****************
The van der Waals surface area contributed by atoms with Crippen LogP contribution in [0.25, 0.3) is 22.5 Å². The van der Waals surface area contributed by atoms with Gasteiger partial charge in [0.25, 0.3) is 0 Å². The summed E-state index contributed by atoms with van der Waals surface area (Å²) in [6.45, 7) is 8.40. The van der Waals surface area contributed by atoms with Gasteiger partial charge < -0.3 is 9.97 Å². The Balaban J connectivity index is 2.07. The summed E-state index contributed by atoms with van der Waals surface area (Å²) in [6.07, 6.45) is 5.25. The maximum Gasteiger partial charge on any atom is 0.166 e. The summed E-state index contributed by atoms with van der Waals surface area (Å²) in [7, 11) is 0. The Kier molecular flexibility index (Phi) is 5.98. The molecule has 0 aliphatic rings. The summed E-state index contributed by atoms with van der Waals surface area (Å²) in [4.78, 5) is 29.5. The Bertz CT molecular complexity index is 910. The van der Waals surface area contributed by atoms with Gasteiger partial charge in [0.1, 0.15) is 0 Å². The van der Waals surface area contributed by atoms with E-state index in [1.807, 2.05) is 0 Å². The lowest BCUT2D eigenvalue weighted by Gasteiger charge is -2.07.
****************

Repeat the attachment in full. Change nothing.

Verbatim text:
The van der Waals surface area contributed by atoms with Crippen LogP contribution in [0.25, 0.3) is 22.5 Å². The van der Waals surface area contributed by atoms with Gasteiger partial charge in [0.25, 0.3) is 0 Å². The summed E-state index contributed by atoms with van der Waals surface area (Å²) in [6.45, 7) is 8.40. The van der Waals surface area contributed by atoms with Gasteiger partial charge < -0.3 is 9.97 Å². The Balaban J connectivity index is 2.07. The summed E-state index contributed by atoms with van der Waals surface area (Å²) in [6.07, 6.45) is 5.25. The maximum Gasteiger partial charge on any atom is 0.166 e. The summed E-state index contributed by atoms with van der Waals surface area (Å²) in [7, 11) is 0. The Kier molecular flexibility index (Phi) is 5.98. The molecule has 0 aliphatic rings. The summed E-state index contributed by atoms with van der Waals surface area (Å²) in [4.78, 5) is 29.5. The Bertz CT molecular complexity index is 910. The van der Waals surface area contributed by atoms with Gasteiger partial charge in [0.1, 0.15) is 0 Å². The van der Waals surface area contributed by atoms with E-state index in [1.807, 2.05) is 0 Å². The lowest BCUT2D eigenvalue weighted by Gasteiger charge is -2.07.